February 5, 2013

The defendants in a scheme that allegedly bilked consumers out of more than $100 million by falsely claiming they could reduce their tax debts must surrender more than $15 million in cash and assets to settle charges that they violated federal law.  Under the settlement order, American Tax Relief LLC and its leader, Alexander Seung Hahn, are banned from telemarketing, and they and Hahn’s wife, Joo Hyun Park, are permanently prohibited from selling debt relief services.

In September of 2010, the FTC filed charges against American Tax Relief, Hahn, and Park. Subsequently, a court halted the allegedly illegal practices, froze the defendants’ assets, and appointed a receiver to manage the company pending resolution of the case.

In August 2012, the court entered partial summary judgment in favor of the FTC, finding that the defendants falsely claimed they already had significantly reduced the tax debts of thousands of people and falsely told individual consumers they qualified for tax relief programs that would significantly reduce their tax debts. Hahn was found by the court personally liable for the challenged practices.

The settlement order imposes a $103.3 million judgment against ATR, Hahn, and Joo HyunPark.  It also imposes judgments of $18 million and $595,000, respectively, against relief defendants Young Soon Park and Il Kon Park, (Joo Park’s parents) who were found by the court to have received significant sums from the scheme’s earnings.  The judgments will be suspended once both the defendants and relief defendants have surrendered assets that total more than $15 million, including cash, a home in Beverly Hills and a condo in Los Angeles, jewelry and gold items, and a 2005 FerrariIf the defendants or relief defendants are found to have misrepresented their financial condition, the full judgments will become due immediately.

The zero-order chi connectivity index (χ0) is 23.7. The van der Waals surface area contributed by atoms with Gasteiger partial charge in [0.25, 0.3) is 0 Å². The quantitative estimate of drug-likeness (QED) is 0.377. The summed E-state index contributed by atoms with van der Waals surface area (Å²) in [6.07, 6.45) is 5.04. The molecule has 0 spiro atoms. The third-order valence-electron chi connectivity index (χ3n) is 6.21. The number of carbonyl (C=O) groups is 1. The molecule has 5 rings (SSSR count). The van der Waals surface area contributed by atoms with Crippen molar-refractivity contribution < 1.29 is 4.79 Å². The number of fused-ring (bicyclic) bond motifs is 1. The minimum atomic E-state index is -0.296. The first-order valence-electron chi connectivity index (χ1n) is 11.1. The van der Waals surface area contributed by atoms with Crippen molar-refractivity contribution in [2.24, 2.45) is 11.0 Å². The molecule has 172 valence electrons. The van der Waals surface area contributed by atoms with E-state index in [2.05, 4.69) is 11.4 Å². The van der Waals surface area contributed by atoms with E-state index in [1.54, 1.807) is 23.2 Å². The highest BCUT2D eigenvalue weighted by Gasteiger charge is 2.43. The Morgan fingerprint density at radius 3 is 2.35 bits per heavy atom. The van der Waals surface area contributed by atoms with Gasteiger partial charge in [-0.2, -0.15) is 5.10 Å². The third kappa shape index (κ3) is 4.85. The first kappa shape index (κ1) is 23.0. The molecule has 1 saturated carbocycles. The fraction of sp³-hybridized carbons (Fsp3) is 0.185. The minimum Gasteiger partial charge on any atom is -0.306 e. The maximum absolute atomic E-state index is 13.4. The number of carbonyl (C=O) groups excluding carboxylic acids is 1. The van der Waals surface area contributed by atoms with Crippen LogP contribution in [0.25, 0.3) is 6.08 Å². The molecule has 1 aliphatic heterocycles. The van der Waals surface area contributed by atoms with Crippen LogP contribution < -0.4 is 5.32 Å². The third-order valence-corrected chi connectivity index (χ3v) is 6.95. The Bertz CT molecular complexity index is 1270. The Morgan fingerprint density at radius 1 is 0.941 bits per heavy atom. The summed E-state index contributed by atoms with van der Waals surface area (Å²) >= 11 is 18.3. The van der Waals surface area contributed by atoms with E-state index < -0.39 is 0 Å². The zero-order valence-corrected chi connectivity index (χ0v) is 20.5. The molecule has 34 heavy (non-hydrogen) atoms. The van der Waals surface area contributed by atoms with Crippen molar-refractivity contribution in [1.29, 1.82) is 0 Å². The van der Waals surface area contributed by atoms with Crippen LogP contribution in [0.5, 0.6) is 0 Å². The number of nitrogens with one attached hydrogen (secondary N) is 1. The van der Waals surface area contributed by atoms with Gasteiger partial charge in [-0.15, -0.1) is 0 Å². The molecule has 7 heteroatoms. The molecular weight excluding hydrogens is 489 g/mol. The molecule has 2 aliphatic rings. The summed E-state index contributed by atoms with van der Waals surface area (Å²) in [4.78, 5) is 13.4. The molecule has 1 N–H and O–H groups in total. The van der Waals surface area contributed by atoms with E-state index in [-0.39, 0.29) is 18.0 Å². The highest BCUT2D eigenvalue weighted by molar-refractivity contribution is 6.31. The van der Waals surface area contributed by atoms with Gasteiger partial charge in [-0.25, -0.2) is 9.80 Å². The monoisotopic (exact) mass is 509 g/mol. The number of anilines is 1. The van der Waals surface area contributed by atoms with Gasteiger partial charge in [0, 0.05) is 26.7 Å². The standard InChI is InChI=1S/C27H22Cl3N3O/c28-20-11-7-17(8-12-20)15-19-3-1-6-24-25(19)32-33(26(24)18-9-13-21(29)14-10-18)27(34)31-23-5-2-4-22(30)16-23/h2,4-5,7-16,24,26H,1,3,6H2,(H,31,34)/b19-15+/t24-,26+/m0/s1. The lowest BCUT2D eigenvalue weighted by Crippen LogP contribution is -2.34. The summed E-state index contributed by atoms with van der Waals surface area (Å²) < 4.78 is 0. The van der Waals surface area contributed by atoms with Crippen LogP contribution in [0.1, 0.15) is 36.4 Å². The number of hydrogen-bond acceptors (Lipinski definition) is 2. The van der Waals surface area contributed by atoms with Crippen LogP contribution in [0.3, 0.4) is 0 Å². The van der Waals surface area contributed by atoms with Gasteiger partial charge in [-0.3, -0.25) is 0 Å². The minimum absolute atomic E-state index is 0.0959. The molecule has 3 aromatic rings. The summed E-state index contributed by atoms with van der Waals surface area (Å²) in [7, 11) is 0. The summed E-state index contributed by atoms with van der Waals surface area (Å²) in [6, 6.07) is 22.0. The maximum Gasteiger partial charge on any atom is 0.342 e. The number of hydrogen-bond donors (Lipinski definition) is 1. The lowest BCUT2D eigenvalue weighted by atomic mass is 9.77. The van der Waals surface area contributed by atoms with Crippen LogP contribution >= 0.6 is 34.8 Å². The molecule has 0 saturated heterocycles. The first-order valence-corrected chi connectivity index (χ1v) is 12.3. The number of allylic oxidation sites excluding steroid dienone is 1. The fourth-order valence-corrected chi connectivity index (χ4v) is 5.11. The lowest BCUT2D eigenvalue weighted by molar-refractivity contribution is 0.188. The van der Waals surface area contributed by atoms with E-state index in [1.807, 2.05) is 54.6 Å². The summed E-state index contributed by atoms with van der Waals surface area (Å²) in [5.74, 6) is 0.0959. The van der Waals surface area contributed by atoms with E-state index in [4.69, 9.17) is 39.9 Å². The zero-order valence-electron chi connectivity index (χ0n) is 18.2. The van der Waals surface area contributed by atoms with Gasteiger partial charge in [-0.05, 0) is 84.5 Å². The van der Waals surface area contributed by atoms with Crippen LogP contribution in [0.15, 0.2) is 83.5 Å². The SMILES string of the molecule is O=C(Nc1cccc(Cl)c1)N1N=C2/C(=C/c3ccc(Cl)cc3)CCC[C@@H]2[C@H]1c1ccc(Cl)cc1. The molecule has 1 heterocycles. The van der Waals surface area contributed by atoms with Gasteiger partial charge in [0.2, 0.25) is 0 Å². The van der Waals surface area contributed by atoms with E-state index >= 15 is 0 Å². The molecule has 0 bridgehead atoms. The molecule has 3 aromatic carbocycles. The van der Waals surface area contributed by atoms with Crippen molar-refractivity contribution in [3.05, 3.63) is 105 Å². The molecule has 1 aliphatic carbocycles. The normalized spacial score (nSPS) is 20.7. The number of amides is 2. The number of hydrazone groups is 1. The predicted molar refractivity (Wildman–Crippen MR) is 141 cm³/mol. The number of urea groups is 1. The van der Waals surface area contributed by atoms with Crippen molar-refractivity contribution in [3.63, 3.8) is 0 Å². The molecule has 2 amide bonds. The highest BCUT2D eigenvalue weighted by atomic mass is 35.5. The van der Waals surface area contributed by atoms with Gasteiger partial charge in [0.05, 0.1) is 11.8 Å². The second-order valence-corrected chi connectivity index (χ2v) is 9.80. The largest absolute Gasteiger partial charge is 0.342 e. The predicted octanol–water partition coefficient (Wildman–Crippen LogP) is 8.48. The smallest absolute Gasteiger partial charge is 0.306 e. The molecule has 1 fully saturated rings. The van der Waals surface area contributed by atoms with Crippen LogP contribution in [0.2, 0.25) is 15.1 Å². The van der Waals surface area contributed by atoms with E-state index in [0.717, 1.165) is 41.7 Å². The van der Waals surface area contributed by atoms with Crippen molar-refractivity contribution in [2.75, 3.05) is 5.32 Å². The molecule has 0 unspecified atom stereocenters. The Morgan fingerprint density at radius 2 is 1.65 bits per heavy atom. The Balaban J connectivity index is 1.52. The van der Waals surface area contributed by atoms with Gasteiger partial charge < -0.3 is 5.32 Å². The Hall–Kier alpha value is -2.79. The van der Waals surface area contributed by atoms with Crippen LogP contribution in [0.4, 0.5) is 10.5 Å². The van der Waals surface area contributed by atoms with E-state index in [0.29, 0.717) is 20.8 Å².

Also prohibited in the order is ATR, Hahn, and Park’s ability to misrepresent material facts about any products or services, collect payments from the scheme’s customers, sell or otherwise benefit from customers’ personal information, and fail to properly dispose of customer information.

The Commission vote to approve the proposed stipulated final judgment was 5-0.  The stipulated final judgment was entered by the U.S. District Court for the Central District of California on January 29, 2013.